Working abroad is the right thing to do, San Jose, California-based airport screener Consuelo Dacanay says, and not even her own difficulties will stop her from prodding Filipinos to do if given the chance. The former schoolteacher says “second-raters will be left [in the Philippines], and there will be no more life back home.”

Filipinos overseas can now vote in Philippine elections, and physical therapist ‘Arnold’’ can always use his US$60,000 BMW to drive from Ventura County to the Philippine consulate in Los Angeles. “But even if the consulate is my next-door neighbor, I will not go there. My vote will not mean anything anyway.”

Aachten, 59, invested some PhP20,000 (317.61 Euros) in a microfinance rural bank in Bukidnon province, and the deal’s not bad: 10 percent interest per annum, compounded over five years, and the rural bank has now lent to at least four poor Bukidnon residents start-up or additional capital for small enterprises because of Aachten’s investment.

But luring other Filipinos to join a new investment group in Luxembourg was not easy. “They told us we’ll just rake in money from them, and they’d rather use the membership fee as wager for tong-its (a Filipino card game). You will just be irritated at them, although I don’t generalize Filipinos are all like that,” says Aachten.

Some have given up on their homeland. At the Filipino Community Centre in Toronto, Canada, a Filipino in his early 60s saw news about the Philippines on CNN. “There is no more hope in the Philippines,” the white-haired Filipino said, “and I will not go back there.”

Does migration undermine the national, collective consciousness and encourage selfishness then? Melen MacBride of Stanford University isn’t surprised if it does: “Filipinos have been attuned to being islanders going to safe places to protect themselves.”

Filipinos are left with no other choice but migrate overseas, says Corazon Raymundo of the Demographic Research and Development Foundation in Manila. “If we are in a no-choice situation, we are not getting anywhere but down.”

Once abroad or even upon their return to the Philippines, however, Filipinos always try to build a community regardless of their circumstances.

Filipinos are able to be together in a makeshift place. Next to a Luxembourgische restaurant and three floors upstairs is an apartment with six narrow rooms where Filipino families live and where karaoke singing enlivens Friday nights.

Another is inside a workplace. At San Francisco General Hospital, 4:30 p.m. is ‘Filipino time’. Lunch boxes and the Tagalog banter from some of the 4,000 Filipino nurses come our. Its not always friendlier, though. “Filipinos will try to always out do and pull each other down, and that’s why they do not get promoted here,” said Renato Balitian.

A small canteen in Novaliches, Quezon City not only keeps former Singapore domestic worker Maria Luisa Tayco busy, but also determined. Before her return, Tayco and some 50 domestic workers formed Pinokyos Welfare to send in-kind and cash donations to support poor children. Their goal was to teach the value of supporting children’s growth because mothers like her had to work abroad.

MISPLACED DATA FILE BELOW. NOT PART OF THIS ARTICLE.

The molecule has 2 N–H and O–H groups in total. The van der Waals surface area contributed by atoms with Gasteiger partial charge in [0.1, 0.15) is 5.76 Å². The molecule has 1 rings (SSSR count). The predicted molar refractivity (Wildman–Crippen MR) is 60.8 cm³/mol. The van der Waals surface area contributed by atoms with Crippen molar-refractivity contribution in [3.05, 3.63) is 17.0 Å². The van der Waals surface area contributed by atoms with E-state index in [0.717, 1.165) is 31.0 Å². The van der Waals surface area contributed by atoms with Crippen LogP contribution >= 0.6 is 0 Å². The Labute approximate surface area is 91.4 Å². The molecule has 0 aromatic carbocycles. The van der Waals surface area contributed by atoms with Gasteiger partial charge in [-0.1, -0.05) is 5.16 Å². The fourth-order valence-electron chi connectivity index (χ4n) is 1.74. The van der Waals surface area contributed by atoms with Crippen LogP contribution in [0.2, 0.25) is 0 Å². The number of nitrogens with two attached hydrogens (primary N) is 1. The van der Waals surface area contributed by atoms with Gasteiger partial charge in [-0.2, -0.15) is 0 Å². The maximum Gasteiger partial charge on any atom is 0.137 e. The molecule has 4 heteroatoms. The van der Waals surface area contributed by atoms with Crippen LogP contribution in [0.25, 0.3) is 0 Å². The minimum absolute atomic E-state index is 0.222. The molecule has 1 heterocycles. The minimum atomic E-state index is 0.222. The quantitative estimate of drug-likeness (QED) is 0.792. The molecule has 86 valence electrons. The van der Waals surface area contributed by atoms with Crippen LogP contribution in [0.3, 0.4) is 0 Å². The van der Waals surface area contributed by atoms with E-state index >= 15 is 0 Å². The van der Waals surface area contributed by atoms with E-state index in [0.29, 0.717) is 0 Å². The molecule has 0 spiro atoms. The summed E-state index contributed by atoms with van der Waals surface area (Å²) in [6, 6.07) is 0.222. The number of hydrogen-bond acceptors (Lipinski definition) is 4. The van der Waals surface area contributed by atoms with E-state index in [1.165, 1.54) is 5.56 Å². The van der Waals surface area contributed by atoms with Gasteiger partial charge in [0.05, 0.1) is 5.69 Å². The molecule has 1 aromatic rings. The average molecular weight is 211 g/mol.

She cannot get rid of the Pinokyo spirit. “I just placed a can at my canteen with the name ‘Pinokyos’ in it, as PhP0.25 for every meal bought goes to the can.”

Some communities are in actual neighborhoods abroad, says MC Canlas of the nonprofit Filipino-American Development Foundation. One is in nearby Daly City where the Filipinos are a third of the population, and the other is in San Francisco’s South of Market district where a Filipino plaza or poblacion is located.

SoMa has a Filipino-dominated church and elementary school, a residential complex for low-income Filipinos, a Filipino community center, a mini-mall with a Filipino restaurant, money transfer agents, a mini-grocery, and other businesses. SoMa is where many first time Filipino immigrants have settled with other foreigners since the 1920s, and it is the ideal Filipino community abroad, Canlas says.

Some observers are worried about the long-term implications for the Philippines. “All this migration has further eroded our weak sense of nationhood—and without that, the Philippines and Filipinos everywhere will not develop,” says Tan. “Some people abroad will then think of the Philippines as the world’s backwaters.”

Overseas migration will not stop, Tan concedes. To turn the phenomenon is a daunting task. Former International Labour Office migration branch chief Manolo Abella says the Philippines need to have a 10-percent domestic growth rate for 23 straight years to attract compatriots to go back home.

But Tan is not optimistic. “Filipinos who go abroad become even more individualistic and more disdainful of the Philippines.” He is aware that there are “many good and nationalistic Filipinos abroad, but they remain a minority.”